Abdominoplasty (tummy tuck) is a procedure for reducing skin and improving muscular laxity of the abdomen and, if indicated, correction of an associated hernia of the abdomen.  It is usually done under general anesthesia in an approved surgical center or hospital, and is  routinely an outpatient procedure.    Eligible patients should have no major current illnesses, a stable body weight, and no more than modest excess fat (body mass index <30).  Before scheduling surgery the prospective patient should undergo an in-office history and physical examination, discussion of their personal goals and expectations,  discussion of the risks and potential benefits of surgery, and have all relevant questions answered by the surgeon.  The risks, although statistically small, can be serious.   Among the risks are:  bleeding, infection,  skin and muscle injury, intestinal injury, wide scarring, and possible need for surgical revision.

A hernia is a true interruption of the fascial covering and/or the abdominal muscle(s) and is frequently associated with natural childbirth.  If a hernia is present it can and should  be repaired at the same operation with the abdominoplasty.   Hernia repair may be covered by insurance plans.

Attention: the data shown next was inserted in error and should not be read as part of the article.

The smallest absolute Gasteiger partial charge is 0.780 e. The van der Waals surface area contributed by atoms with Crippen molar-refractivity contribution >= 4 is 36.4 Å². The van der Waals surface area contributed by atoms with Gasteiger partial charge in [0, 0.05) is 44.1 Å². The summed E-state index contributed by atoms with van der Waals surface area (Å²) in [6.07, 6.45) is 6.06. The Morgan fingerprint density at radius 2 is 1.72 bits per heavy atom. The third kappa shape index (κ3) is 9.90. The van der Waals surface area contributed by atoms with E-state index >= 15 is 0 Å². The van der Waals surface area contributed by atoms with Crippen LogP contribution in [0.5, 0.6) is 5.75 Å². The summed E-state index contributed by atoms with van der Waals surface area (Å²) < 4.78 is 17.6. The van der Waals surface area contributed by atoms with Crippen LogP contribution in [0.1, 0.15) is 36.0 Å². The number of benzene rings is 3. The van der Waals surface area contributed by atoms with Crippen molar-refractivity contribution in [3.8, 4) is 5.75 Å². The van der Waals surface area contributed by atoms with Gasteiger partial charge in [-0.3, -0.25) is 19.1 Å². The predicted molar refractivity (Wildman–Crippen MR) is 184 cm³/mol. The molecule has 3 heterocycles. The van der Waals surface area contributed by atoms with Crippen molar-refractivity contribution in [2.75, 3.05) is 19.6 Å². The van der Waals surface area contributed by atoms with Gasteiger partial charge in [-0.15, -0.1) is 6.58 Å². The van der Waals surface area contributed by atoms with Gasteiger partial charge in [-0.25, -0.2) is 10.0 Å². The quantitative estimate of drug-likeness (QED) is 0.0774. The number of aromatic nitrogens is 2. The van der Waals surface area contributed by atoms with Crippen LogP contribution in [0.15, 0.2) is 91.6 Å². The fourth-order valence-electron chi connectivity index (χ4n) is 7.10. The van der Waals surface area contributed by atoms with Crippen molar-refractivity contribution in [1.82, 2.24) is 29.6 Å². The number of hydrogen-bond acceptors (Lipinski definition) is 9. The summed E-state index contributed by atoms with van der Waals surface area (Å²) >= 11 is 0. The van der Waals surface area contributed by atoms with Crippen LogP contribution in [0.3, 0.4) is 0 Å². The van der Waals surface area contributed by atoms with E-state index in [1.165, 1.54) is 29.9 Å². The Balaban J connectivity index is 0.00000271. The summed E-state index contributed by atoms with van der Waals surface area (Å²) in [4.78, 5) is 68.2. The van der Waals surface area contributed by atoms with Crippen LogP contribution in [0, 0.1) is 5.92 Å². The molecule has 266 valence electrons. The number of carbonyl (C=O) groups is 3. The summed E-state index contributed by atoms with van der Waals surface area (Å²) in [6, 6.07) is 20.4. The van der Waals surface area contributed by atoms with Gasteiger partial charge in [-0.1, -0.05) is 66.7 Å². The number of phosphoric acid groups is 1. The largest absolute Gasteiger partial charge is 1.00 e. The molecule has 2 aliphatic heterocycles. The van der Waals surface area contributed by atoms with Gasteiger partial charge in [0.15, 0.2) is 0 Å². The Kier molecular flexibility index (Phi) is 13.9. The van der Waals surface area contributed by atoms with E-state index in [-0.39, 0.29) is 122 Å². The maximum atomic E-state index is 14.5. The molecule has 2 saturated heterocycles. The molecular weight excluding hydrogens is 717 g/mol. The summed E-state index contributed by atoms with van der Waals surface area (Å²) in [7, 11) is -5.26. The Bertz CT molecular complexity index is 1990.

A standard abdominoplasty  entails an incision across the lower abdomen just above the pubis and another incision around the umbilicus (belly button).   The main incision  scar should be coverable by a bikini/panty.   The skin and underlying fat are dissected from the pubis up to the rib margins.  If the muscles of the abdomen are lax, they are tightened by sewing the overlying fascia with a quilting type maneuver.   Next, the excess skin and fat are pulled down to a desired position and the excess is cut away.  The umbilicus is re-established in its normal position with an opening in the pulled down skin.  Any additional fat trimming at the skin margin is completed.  Drains are placed with an exit through the primary incision and a double layered suture closure  of the incision is done.  A bulky dressing and abdominal binder are placed to limit bleeding and serum accumulation and for patient comfort.

An abdominoplasty procedure typically requires two hours in total time in my hands.  Patients are seen  2 days after surgery and drains are removed in about 4-5 days post-op.   Acute swelling requires about 10 days to subside and residual swelling may need 8-10 weeks for final resolution.  The skin sensation is  mostly absent for several weeks.  Tightening of the fascia and muscles can also take several weeks  before healing is comfortable.   Full exercise can resume after one month.

There are modifications of this standard abdominoplasty that can be considered in individual cases.

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